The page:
Continuing on my theme from last week and putting the record straight with regards to Bonner and the Countryside Alliance I thought it only necessary to dive further into their history with regards to their obsession with sabs and monitors. What helped me most was the acquisition of an internal memo sent by Bonner (in conjunction with Simon Hart) in 2009 to Stephen Lambert (board member of the CA) and Alastair Jackson (previous Chairman of the MFHA) with a plan on how they could potentially reduce the risk of being caught illegally hunting.
Timothy Lawson Cruttenden
The idea was to employ the legal expert Timothy Lawson Cruttenden, once described as “an enemy of free speech“ who had a history bringing legal action against activists and protesters and specialised in harassment law, to bring about a state of play which would hugely reduce the capability of all fox hunt monitoring by organisations or individuals by the use of the civil injunction. See the memo below:
Pay special attention to the 3 main points highlighted. Burden of proof is based on probability rather than reasonable doubt, no defence for detecting or preventing crime and allowing the complainant to set the terms with obvious results for future monitoring. Also note that this trial case “would try to impose conditions on all monitoring of all hunts”.
You don’t have to be a legal expert to understand that there is a clear attempt here to subvert the real course of justice and a clear attempt at handicapping those who seek to bring them to justice via sinister, but legal means. It also highlights the lengths the CA were prepared to go to in allowing hunts to continue to hunt illegally without having to risk being taken to court.
It makes quite interesting reading, especially when noting the potential cost of such a legal action, estimated to be in the £10 -20K range. This is no small sum and certainly well out of the reach of any normal person and we’ll cover more on that shortly. So how did history record the events that followed?
Wikipedia notes this:
The Crawley and Horsham hunt launched a legal action in the High Court for trespass, nuisance, and harassment against Simon and Jane Wild of West Sussex Wildlife Protection and West Sussex Badger Protection Group. The hunt used Timothy Lawson-Cruttenden, an expert in the use of the Protection from Harassment Act 1997 in such cases. This was viewed as a test case and received support from the Countryside Alliance, the Master of Foxhounds Association and 80 landowners and if successful was planned to lead to a request for an injunction against everyone associated with these groups from interfering with the hunt. The defendants claimed to have evidence of illegal hunting taking place and were asking the court to accept this as a defence to the Harassment Act action. The original judge, Justice Cranston stepped down in July 2008 due to earlier comments made in support of the ban made while an MP. During the second trial it was reported that the judge dismissed nuisance and trespass, because they had “fundamental defects”, leaving only harassment. It was also reported that the protestors, using an undercover infiltrator, had been able to get hold of conclusive evidence that the claimants were engaged in illegal fox hunting. The principle plaintiff, Simon Greenwood, was filmed using his hounds to chase a fox to ground and then call in terrier-men to dig it out and throw it to the hounds The plaintiffs dropped the case, and agreed to pay costs estimated at over £120,000.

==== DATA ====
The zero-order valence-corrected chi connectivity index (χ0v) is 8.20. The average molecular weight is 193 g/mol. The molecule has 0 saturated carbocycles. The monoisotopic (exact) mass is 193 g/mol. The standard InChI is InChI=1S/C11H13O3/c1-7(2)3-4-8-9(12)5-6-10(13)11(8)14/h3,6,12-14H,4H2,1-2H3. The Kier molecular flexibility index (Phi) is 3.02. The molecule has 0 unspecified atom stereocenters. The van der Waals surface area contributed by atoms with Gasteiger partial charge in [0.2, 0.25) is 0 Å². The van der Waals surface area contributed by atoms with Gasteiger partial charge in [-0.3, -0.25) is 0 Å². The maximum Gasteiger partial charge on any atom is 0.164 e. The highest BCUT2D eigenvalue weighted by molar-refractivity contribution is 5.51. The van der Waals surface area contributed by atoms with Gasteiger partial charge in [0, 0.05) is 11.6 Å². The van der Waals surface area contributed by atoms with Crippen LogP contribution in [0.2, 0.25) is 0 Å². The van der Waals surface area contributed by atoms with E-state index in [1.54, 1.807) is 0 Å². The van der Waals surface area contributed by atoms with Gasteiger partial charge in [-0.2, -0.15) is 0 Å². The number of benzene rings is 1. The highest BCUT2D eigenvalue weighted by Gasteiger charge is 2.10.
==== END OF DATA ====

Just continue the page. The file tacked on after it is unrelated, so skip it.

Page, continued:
Bonner, Hart and all involved failed completely in their attempted action. In doing so the costs they were forced to pay were significant and it would appear that when Lawson Cruttendan estimated the cost of such an injunction he was significantly wide of the mark, from £20K to an incredible £120K! The fact that the CA probably didn’t have any trouble paying the huge costs says something about the financial might they can call on however being rich doesn’t always solve your problems.
The ramifications of this would continue to rumble on within the CA for several years to come. Internal emails I gained from CA employees claim; “Many hours have been spent reconciling something that was ill conceived from the beginning” and “The architect of this doomed and financially disastrous case, Tim Bonner, has a lot to answer for”. Further to this there seemed to be some confusion as to who was actually responsible for the management of the case as all concerned seemed to be denying it was them. Lord Mancroft (famous for calling NHS nurses “grubby, drunken and promiscuous”) was noted as saying:
“Unfortunately the CA did not have management of the case, it was not well managed and so it has ended badly. If the CA were not in charge of the management, who was, as it was neither the Crawley & Horsham (by their own admittance) nor the MFHA – the last had nothing to do with it and expressed grave reservations about going forward from the outset”.
When we see these monumental CA cock-ups from the inside and see how they shouted from the roof tops about the changes to the face covering laws I covered in my last blog entry you start to understand why they got so excited about something so minor. Makes you wonder what other hair brained schemes Bonner will come up with next and why he even holds a senior position within the CA if he’s as incompetent as he appears. Irrespective of that, these revelations only further my belief that the CA are a truly sinister organisation who will stop at nothing to further their agenda by fair means or foul and are prepared to spend a significant amount of money in doing so. In this instance justice was done and the right outcome achieved however this may not always be the case. It was a relief that their recent attempt to gain charitable status also failed, quite frankly how any organisation can claim to be charity and yet who’s main purpose for existence is the promotion of blood sports is beyond me.